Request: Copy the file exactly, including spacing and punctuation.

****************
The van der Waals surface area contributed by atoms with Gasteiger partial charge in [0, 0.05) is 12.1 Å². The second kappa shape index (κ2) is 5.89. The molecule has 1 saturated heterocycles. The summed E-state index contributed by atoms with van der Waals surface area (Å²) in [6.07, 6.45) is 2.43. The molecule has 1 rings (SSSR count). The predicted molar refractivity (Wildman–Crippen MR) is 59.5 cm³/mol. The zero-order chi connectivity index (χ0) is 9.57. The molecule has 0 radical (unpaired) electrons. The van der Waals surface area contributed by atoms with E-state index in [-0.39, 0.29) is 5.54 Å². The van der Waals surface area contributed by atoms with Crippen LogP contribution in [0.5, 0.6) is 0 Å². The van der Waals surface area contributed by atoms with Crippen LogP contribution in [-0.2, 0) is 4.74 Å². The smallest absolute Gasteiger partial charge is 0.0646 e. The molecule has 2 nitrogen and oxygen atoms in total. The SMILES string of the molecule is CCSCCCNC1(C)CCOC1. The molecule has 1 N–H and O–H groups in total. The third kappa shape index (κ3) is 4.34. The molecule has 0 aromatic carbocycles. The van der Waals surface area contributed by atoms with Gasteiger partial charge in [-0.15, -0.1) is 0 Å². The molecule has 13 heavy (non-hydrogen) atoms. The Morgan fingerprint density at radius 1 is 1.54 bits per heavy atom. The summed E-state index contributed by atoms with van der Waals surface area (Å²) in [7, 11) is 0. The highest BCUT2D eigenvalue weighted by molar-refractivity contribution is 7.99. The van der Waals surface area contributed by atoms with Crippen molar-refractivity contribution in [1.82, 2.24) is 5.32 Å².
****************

The van der Waals surface area contributed by atoms with Gasteiger partial charge in [0, 0.05) is 12.1 Å². The second kappa shape index (κ2) is 5.89. The molecule has 1 saturated heterocycles. The summed E-state index contributed by atoms with van der Waals surface area (Å²) in [6.07, 6.45) is 2.43. The molecule has 1 rings (SSSR count). The predicted molar refractivity (Wildman–Crippen MR) is 59.5 cm³/mol. The zero-order chi connectivity index (χ0) is 9.57. The molecule has 0 radical (unpaired) electrons. The van der Waals surface area contributed by atoms with E-state index in [-0.39, 0.29) is 5.54 Å². The van der Waals surface area contributed by atoms with Crippen LogP contribution in [0.5, 0.6) is 0 Å². The van der Waals surface area contributed by atoms with Crippen LogP contribution in [-0.2, 0) is 4.74 Å². The smallest absolute Gasteiger partial charge is 0.0646 e. The molecule has 2 nitrogen and oxygen atoms in total. The SMILES string of the molecule is CCSCCCNC1(C)CCOC1. The molecule has 1 N–H and O–H groups in total. The third kappa shape index (κ3) is 4.34. The molecule has 0 aromatic carbocycles. The van der Waals surface area contributed by atoms with Gasteiger partial charge in [-0.15, -0.1) is 0 Å². The molecule has 13 heavy (non-hydrogen) atoms. The Morgan fingerprint density at radius 1 is 1.54 bits per heavy atom. The summed E-state index contributed by atoms with van der Waals surface area (Å²) in [7, 11) is 0. The highest BCUT2D eigenvalue weighted by molar-refractivity contribution is 7.99. The van der Waals surface area contributed by atoms with Crippen molar-refractivity contribution in [1.82, 2.24) is 5.32 Å².